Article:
The wisdom of crowds doesn’t apply to picking stocks.
A new study published in the Journal of Portfolio Management shows that “hot stocks,” those that generate a lot of buzz and, as a result, move a lot, generally do not do well.
Presumably corporations would not want to overpay their CEOs, which is why they hire “compensation consultants.” The consultants study the publically available information on comparable CEO compensation so that they can benchmark their peers.
But it doesn't seem to work.
An accident on the internet last month exposed a hidden form of political corruption known as “dark money.” It allows corporations to donate funds to “social welfare groups” set up specifically to support their political interests while circumventing legal limits.
What does it mean?
“Since the 1970s, economic orthodoxy has argued for low tariffs, free capital flows, elimination of industrial subsidies, deregulation of labor markets, balanced budgets and low inflation.” But does it work?
The proliferation of celebrities in our culture is relatively recent. In the past, writers and actors sometimes became celebrated, well-known, even famous, but it was seldom something they aspired to. But now, what does this mean?
Hedge funds have been cloaked in mystery from the start, starting with the name. “To hedge” means to protect or limit, but in fact the funds have been among the more risky and obscure investment vehicles Wall Street has to offer.
Economists are beginning to question their jobs data. They had been focusing on the percentage of workers looking for work, and that news has gotten slightly better. But now they realize that the work force itself has been shrinking. That’s troubling and strange. It also changes their conclusions.
We can usually handle two sets of opinions, without having to conclude that one is wrong. But what about two truths, two conflicting sets of facts? We have that with employment figures and corporate taxes.
It’s a crude idea, an inelegant metaphor, but it makes a lot of sense. At a time when the financial industry appears to have a lock on mergers and acquisitions, the technology industry is taking another path. Larry Page calls in the "Toothbrush Test".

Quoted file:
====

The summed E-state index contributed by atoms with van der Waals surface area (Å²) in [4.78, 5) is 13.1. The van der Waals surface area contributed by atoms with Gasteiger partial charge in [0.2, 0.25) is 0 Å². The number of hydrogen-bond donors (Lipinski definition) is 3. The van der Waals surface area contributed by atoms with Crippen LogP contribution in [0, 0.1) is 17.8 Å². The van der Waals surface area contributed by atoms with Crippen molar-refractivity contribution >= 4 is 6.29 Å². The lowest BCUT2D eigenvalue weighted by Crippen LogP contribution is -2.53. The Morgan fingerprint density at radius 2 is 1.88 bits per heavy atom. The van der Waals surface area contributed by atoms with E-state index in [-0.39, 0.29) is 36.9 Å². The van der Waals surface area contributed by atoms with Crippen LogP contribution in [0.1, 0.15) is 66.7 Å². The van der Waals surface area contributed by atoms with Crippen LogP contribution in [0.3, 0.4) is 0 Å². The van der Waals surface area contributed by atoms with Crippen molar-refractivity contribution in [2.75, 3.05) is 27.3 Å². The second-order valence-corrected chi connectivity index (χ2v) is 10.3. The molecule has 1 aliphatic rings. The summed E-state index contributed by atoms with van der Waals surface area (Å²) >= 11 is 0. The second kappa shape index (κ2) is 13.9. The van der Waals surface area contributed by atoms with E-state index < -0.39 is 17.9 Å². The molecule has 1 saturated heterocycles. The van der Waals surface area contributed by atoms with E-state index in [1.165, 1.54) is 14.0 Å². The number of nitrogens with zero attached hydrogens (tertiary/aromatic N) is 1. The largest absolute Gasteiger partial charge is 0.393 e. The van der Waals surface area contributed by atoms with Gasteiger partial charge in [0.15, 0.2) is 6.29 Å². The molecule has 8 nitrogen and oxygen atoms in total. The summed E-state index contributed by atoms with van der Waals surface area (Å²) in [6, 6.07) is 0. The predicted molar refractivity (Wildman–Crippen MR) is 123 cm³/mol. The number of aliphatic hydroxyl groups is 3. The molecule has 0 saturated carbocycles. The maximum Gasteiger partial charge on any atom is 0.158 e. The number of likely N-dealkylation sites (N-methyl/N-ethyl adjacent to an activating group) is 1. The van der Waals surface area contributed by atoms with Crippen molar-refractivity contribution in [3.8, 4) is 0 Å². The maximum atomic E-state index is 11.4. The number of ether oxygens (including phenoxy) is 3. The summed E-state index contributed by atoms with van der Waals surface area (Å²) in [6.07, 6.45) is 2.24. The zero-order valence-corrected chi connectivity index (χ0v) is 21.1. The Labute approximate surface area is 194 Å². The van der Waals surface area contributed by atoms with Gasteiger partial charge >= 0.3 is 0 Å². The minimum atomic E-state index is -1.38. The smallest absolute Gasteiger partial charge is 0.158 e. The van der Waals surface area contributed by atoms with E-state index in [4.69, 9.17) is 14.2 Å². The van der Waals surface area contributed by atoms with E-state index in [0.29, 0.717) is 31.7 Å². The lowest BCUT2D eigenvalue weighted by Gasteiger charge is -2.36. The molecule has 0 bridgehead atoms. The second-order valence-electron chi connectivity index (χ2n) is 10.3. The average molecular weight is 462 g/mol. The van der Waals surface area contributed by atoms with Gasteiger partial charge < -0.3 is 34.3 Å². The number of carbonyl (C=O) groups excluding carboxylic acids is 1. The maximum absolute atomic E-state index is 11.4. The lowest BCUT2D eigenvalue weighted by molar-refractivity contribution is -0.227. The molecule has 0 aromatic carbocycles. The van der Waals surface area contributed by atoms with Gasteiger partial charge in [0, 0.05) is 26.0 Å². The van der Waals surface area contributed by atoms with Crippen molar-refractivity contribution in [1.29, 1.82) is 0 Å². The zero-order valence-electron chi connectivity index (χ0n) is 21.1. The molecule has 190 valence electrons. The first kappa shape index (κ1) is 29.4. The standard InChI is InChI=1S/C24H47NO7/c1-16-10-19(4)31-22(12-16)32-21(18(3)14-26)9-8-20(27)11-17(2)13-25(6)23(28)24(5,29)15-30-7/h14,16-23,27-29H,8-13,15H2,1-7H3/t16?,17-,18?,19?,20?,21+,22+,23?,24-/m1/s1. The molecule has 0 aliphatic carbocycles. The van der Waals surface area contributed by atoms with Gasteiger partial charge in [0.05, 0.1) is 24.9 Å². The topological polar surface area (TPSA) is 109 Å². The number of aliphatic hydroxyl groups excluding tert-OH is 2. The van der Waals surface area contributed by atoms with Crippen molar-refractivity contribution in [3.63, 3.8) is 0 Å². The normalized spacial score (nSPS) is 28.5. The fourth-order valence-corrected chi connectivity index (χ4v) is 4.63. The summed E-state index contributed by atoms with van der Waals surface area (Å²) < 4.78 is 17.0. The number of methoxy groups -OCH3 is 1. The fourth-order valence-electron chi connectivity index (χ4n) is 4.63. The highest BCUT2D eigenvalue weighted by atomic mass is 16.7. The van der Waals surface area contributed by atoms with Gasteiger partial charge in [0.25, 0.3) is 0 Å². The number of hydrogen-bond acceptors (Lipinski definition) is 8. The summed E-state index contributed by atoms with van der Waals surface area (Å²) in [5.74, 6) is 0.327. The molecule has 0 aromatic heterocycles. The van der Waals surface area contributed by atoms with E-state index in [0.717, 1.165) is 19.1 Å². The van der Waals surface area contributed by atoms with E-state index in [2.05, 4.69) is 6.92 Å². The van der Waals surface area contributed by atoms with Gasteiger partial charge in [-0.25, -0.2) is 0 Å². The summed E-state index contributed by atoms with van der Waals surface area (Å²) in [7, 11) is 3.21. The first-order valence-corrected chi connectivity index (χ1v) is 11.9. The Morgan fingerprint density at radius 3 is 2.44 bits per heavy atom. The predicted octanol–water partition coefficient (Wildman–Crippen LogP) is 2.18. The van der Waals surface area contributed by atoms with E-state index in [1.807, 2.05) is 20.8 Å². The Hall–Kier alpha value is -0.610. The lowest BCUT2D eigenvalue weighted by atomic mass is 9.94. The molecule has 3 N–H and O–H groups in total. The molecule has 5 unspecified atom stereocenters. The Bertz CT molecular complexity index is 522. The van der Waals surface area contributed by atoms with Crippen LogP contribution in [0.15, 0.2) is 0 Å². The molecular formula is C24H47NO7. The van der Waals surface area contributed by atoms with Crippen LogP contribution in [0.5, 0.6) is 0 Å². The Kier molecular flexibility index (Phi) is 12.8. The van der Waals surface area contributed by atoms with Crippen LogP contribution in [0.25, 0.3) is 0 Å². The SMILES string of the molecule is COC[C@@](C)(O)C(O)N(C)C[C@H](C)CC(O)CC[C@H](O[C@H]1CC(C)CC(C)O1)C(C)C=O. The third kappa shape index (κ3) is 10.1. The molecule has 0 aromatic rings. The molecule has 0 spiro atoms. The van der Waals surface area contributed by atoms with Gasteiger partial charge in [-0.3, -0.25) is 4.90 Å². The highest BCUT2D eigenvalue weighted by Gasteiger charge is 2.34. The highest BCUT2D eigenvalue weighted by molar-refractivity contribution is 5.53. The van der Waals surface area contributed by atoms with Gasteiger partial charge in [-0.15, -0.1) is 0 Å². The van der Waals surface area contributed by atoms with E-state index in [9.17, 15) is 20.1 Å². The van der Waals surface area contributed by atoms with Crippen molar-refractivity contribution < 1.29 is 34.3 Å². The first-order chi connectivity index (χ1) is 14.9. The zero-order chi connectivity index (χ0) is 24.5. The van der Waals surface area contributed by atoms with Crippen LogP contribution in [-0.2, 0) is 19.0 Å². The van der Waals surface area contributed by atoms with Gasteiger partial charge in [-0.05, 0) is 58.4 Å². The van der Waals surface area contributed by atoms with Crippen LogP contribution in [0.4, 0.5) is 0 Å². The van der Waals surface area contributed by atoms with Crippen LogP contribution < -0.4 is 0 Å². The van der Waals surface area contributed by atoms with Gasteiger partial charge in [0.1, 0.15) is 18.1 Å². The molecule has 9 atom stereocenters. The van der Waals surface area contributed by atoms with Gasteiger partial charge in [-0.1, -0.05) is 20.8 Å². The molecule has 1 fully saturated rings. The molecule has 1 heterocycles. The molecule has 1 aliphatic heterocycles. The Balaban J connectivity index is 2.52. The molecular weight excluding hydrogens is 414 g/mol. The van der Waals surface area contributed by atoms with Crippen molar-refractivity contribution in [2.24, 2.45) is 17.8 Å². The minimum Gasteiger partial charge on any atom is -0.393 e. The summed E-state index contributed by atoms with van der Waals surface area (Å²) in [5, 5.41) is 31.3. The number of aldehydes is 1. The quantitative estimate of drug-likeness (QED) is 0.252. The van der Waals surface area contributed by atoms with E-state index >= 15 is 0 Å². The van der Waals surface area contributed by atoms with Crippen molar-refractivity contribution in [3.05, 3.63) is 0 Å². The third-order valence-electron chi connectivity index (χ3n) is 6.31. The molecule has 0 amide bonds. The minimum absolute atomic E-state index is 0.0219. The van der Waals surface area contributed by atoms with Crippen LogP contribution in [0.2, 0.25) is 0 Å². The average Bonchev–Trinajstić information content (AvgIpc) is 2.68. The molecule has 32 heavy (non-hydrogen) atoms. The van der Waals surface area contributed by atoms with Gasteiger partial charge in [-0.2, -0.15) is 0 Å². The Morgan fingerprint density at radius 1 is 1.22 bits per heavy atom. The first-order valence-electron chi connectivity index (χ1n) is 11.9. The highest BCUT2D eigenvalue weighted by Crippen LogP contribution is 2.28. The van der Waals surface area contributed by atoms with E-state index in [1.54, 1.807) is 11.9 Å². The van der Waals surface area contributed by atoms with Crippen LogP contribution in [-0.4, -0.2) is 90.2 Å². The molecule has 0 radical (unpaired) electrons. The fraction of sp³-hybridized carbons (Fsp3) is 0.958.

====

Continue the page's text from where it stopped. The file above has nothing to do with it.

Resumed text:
In the aftermath of the violence in Ferguson, Missouri, we have the beginnings of a long-overdue national discussion about the militarization of local police forces. But what is the difference between the police and the military?
Mergers are hot again: According to Thompson Reuters, “so far this year, $2.2 trillion in deals has been announced globally.” But nothing brings home the irrational frenzy of today’s Investor Capitalism so much as the impressive scale of some of the failures.
The powerful don’t empathize with those less powerful, according to new research reported in "The New York Times." The reason offered is that, “when people experience power, their brains fundamentally change how sensitive they are to the actions of others.”
It seems that the easiest people to scam are those who have been scammed. According to Doug Shadel an expert at AARP: “It’s pretty well known in the fraud world that the best list to get is the list of people who have already been taken.”
The conventional argument against high speed trading is that it gives an advantage to those with faster technology, not better judgment. It’s unfair. It’s analogous to insider trading, using information not generally available – in this case, milliseconds before it is available to others.
Social responsibility costs money, so how do corporate boards reconcile the demand to increase shareholder value with the price of protecting the environment and concern with the safety of workers. Most don’t try very hard, according to the Harvard Business Review.
“The overall share of Americans who express consistently conservative or consistently liberal opinions has doubled over the past two decades from 10 percent to 21 percent. And ideological thinking is now much more closely aligned with partisanship than in the past.” Pew Research describes this as politics, but it's also psychopathology.